Blue Mountain Arts
Blue Mountain Arts
Blue Mountain Arts

Poetry Contest Winners :: Twenty-fourth Contest :: First Place Winner

Boat-Shaped Lemon

by Jessica Cheng
There's the four of us sitting around
the black dining table
that was clearly meant for
more than just four.
In front of me sat
two lobster tails,
a mound of mashed potatoes,
two stalks of broccoli, and
a boat-shaped lemon
all on a turquoise plate.
I look upon this dinner plate skeptically;
Every other Chinese family out there was having – oh!
Fresh steamed fish swimming in soy sauce,
Never-ending strands of noodles,
White tofu,
Ripe oranges, and
Oh! So much more on this first night of the lunar year.
I imagine the aromas that should have been
there in front of me
as I lifted the boat-shaped lemon.

You were there
with me on that boat
floating on Disney waters.
This was our third time now;
You were clearly done
and ready to jump out of the boat
and swim to the exit.
You didn't, though,
Because seeing me happy made you happy.
But all I knew was that
"It's a small, small world" would never
Get out of my head.
I was happy with everything new
My little eyes could catch upon.
But you weren't new.
I knew you for
seven years already by then.
I knew you weren't going to step out of my life.

I guess I was wrong a bit.

Nights spent
Sitting around, sleeping around
I wish you were home,
But I knew you were away
For a good cause.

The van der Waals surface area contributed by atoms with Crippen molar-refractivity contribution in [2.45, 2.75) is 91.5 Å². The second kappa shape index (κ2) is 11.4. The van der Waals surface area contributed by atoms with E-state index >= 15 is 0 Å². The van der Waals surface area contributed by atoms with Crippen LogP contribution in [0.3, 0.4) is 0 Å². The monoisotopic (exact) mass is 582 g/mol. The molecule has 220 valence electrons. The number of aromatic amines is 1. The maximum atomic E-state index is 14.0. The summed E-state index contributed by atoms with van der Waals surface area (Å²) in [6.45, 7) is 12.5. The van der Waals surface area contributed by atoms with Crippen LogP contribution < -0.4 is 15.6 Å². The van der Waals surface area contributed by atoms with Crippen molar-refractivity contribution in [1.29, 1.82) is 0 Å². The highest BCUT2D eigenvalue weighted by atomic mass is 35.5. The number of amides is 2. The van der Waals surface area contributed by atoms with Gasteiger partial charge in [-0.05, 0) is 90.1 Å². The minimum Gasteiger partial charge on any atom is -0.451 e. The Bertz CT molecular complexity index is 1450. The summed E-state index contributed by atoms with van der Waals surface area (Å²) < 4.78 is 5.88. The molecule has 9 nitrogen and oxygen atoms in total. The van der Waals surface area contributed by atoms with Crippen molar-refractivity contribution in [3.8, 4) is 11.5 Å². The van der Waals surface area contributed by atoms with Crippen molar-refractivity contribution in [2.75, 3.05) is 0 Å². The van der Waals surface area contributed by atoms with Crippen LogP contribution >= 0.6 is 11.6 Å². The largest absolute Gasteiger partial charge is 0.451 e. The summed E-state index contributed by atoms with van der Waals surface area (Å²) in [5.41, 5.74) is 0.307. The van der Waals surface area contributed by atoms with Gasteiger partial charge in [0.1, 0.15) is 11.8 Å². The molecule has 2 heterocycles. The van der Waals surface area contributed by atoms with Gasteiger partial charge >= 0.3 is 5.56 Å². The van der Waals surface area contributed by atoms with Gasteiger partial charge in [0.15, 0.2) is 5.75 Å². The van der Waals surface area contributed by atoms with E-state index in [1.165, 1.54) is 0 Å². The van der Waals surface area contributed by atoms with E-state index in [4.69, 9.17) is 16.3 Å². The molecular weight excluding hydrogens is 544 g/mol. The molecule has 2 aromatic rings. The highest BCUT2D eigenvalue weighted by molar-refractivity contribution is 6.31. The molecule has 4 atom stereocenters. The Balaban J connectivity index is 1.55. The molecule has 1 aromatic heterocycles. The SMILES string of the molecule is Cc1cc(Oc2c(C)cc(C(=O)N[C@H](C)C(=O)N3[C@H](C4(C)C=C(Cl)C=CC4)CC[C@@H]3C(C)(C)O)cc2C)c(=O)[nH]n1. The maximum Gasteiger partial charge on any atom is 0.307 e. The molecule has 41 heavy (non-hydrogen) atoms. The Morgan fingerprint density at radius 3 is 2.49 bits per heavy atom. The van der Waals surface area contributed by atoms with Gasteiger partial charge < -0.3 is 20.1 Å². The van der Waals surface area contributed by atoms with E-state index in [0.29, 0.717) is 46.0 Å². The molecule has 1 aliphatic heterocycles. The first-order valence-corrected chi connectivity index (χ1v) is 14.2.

Without work,
There was no money.
No money meant
You couldn't give me anything
I wanted, I needed.

So, you put yourself to work.
Work, work, work.
Meanwhile, I went deeper into my studies.
School, school, school.
And eventually,
There were just occasional looks and words.
But your love for me never faded.

Pitch black.
Fifteen years gone;
All I saw in the future were
Salty tears
Piling into an ocean.

No, no, you said.
This ain't happening.
And you grabbed my hand
Out of that black darkness
Yanked with all your might
Gave up days of work
Found me an airplane
Out; we went on a vacation.
Later, we had dinners together outside and
Under our sweet home's roof.
My salty tears

Became drops of lemon juice.
Citric juice fell over
my slightly overcooked lobster
and spread onto the rest of
my simple platter
that you had specially cooked
for this very night.
My fork dived in, and
all I thought was
"I love you, Dad."

About the Author
“I'm a high school student from New York, NY. Poetry was my way of expressing things when I could not find a way for myself to say things aloud. This poem is dedicated to my father and is based on true events. Through my years of living, I learned that family is important, and family life is just as important as school life and work life.”
Second Place Winner
Blue Mountain Arts